GAO: VA failed to report potentially dangerous providers

Alyssa Rege - Print  | 

 

The U.S. Department of Veterans Affairs failed to report the majority of its providers after concerns were raised regarding their ability to provide clinical care, according to a recent report by the U.S. Government Accountability Office.

The report, entitled "VA Health Care: Improved Policies and Oversight Needed for Reviewing and Reporting Providers for Quality and Safety Concerns," sought to investigate safety concerns at select VA facilities to ensure patients were receiving adequate care.

The GAO studied five VA hospitals, which were collectively required to review 148 providers between October 2013 and March 2017 after receiving complaints about their clinical care.

The report concluded the five hospitals were collectively unable to provide documentation for more than half of the 148 providers, and that respective hospitals did not begin the review process for at least 16 providers in a timely manner.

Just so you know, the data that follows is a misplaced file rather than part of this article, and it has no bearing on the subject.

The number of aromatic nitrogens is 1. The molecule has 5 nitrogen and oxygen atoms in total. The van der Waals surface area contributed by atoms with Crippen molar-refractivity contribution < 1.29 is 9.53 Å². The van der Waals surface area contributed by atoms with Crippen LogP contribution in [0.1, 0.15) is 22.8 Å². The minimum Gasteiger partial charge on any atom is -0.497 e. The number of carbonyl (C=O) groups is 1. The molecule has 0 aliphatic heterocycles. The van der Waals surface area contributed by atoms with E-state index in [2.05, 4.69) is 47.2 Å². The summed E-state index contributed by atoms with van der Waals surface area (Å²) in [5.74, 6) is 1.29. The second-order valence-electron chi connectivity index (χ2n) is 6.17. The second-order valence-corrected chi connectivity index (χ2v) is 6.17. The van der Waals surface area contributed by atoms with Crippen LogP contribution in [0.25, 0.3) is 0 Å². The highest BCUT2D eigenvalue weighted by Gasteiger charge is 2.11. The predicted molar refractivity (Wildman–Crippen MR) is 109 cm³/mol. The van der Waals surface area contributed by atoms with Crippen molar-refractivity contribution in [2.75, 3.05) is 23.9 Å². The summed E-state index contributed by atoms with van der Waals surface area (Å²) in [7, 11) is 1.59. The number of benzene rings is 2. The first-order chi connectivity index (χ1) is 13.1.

The GAO also found the five VA hospitals did not report eight of the nine physicians who had adverse privileging actions against them or who resigned during an investigation into their professional conduct to the National Practitioner Data Bank, an electronic database comprising information about the professional conduct and competence of providers. None of the nine providers were reported to state licensing boards, the report found.

If the findings hold true across the agency's estimated 150 hospitals, hundreds of providers may have gone unreported to either the NPDB or to individual state licensing boards, according to USA Today.

"As a result, [the] VHA's ability to provide safe, high quality care to veterans is hindered because other VAMCs, as well as non-VA health care entities, will be unaware of serious concerns raised about a provider's care," the GAO report concluded.

To access the full report, click here.

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